William Moore of Mattagami Reserve in his potato patch, 1958 John Macfie Black and white negative John Macfie fonds Reference Code: C 330-13-0-0-7 Archives of Ontario, I0000333
I guess, deep down, I always knew the fire of an artist burned deep within me. I didn’t understand why it was there or what ignited it, I only knew that I felt the burning hot flames of creativity and my need to do something MORE was the fuel they needed to help me embrace my true calling in life – to use my God-given talent to create impossible and beautiful things.
Early report cards and assessments from teachers indicate that I struggled with almost every single subject in school – except art. It appears I excelled at any and all artistic endeavours I tried and was drawn to anything that allowed me to express myself creatively. I didn’t know why this was the case, I just knew that it was the case and I went with it.
It wasn’t until later in life that I would understand where my creative side came from.
The polished piece of stone in my hand is a slice off the big stone to my right. The beauty of stone never ceases to amaze me.
When I go to the quarry to pick stone for my sculptures, I am surrounded by thousands upon thousands of chunks of rough, raw stone. But not all of the stone laid out in front of me is good for sculpture. I spend a lot of time picking through heaps and piles of stone just to come out with (if I’m lucky) a dozen pieces that I can bring home and turn into something beautiful. Some just aren’t shaped right. Some look good on the surface, but a good whack with my chisel or a quick cut with my grinder reveals a stone that will only crack and crumble under the abuse I will need to put it through to make it a work of art.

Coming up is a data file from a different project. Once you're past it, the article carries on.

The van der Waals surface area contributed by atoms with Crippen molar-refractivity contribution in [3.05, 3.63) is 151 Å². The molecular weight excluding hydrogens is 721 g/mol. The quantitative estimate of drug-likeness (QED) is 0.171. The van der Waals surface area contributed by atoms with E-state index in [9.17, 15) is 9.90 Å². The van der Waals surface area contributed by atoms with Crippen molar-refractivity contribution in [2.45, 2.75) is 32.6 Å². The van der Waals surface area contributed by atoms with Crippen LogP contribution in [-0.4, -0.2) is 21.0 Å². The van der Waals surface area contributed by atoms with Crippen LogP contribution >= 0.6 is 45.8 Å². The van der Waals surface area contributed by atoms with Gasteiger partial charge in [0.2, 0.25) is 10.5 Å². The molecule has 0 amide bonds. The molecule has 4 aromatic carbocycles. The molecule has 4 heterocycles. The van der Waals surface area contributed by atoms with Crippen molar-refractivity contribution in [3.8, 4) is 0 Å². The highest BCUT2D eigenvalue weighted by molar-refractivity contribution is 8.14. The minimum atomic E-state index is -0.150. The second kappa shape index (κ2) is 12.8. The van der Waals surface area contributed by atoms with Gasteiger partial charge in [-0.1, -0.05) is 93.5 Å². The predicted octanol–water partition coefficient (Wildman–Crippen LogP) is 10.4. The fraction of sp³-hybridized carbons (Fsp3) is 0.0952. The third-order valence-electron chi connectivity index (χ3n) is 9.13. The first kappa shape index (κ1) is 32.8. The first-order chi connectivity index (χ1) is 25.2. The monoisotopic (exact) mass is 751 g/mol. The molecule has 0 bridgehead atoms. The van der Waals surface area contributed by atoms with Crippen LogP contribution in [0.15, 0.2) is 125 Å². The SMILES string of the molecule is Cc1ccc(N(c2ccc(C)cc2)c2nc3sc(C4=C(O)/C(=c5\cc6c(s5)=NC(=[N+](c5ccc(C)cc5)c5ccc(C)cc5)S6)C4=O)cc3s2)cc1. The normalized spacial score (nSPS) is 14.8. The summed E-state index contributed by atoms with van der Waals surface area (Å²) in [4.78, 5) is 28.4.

Art takes time to create.
It’s true that some art comes together quickly and with little effort, just as it’s true that some art takes a long time and a massive amount of effort to create. The length of time needed to create and complete each piece is dependent on a number of factors ranging from the artist’s level of creativity and motivation to the ease of finding the required materials to whether or not real life stuff (family commitments, dentist appointments, trips to the grocery store) is making it difficult for the artist to spend the time they need in the studio creating.
I didn’t go to school to learn about art or to learn how to become an artist. I don’t begrudge anyone who decides to expand their artistic horizons with a bit of higher learning, but it’s not essential or even all that necessary. If you’re artistic, creative and motivated, then you are. You don’t need to go to school and get a fancy degree to prove it to yourself, or anyone else for that matter.
“The principle of true art is not to portray, but to evoke.”
See that big chunk of stone up there?
All of my art starts out exactly like this. Some chunks are big. Some chunks are small. No matter the size, they all have one thing in common – the potential to become something uniquely wonderful and beautiful.